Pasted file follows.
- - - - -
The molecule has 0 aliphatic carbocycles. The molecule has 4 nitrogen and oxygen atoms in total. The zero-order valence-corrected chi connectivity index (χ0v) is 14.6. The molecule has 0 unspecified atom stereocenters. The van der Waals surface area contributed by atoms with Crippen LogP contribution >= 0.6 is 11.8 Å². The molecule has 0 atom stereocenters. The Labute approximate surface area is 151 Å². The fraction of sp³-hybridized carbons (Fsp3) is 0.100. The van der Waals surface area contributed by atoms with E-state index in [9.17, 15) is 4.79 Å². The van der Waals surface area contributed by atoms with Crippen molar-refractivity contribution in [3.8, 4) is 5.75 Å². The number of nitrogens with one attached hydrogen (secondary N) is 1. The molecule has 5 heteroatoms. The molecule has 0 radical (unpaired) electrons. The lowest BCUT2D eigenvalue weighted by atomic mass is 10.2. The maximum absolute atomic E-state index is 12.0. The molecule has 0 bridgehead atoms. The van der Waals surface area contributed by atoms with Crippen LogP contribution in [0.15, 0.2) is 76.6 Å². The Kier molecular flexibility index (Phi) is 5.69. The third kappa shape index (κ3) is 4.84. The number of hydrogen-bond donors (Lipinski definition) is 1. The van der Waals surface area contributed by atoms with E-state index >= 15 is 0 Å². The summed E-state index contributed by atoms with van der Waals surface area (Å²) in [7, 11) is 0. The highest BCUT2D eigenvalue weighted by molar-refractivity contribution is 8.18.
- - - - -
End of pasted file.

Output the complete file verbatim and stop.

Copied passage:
The molecule has 0 aliphatic carbocycles. The molecule has 4 nitrogen and oxygen atoms in total. The zero-order valence-corrected chi connectivity index (χ0v) is 14.6. The molecule has 0 unspecified atom stereocenters. The van der Waals surface area contributed by atoms with Crippen LogP contribution >= 0.6 is 11.8 Å². The molecule has 0 atom stereocenters. The Labute approximate surface area is 151 Å². The fraction of sp³-hybridized carbons (Fsp3) is 0.100. The van der Waals surface area contributed by atoms with E-state index in [9.17, 15) is 4.79 Å². The van der Waals surface area contributed by atoms with Crippen molar-refractivity contribution in [3.8, 4) is 5.75 Å². The number of nitrogens with one attached hydrogen (secondary N) is 1. The molecule has 5 heteroatoms. The molecule has 0 radical (unpaired) electrons. The lowest BCUT2D eigenvalue weighted by atomic mass is 10.2. The maximum absolute atomic E-state index is 12.0. The molecule has 0 bridgehead atoms. The van der Waals surface area contributed by atoms with Crippen LogP contribution in [0.15, 0.2) is 76.6 Å². The Kier molecular flexibility index (Phi) is 5.69. The third kappa shape index (κ3) is 4.84. The number of hydrogen-bond donors (Lipinski definition) is 1. The van der Waals surface area contributed by atoms with E-state index >= 15 is 0 Å². The summed E-state index contributed by atoms with van der Waals surface area (Å²) in [7, 11) is 0. The highest BCUT2D eigenvalue weighted by molar-refractivity contribution is 8.18.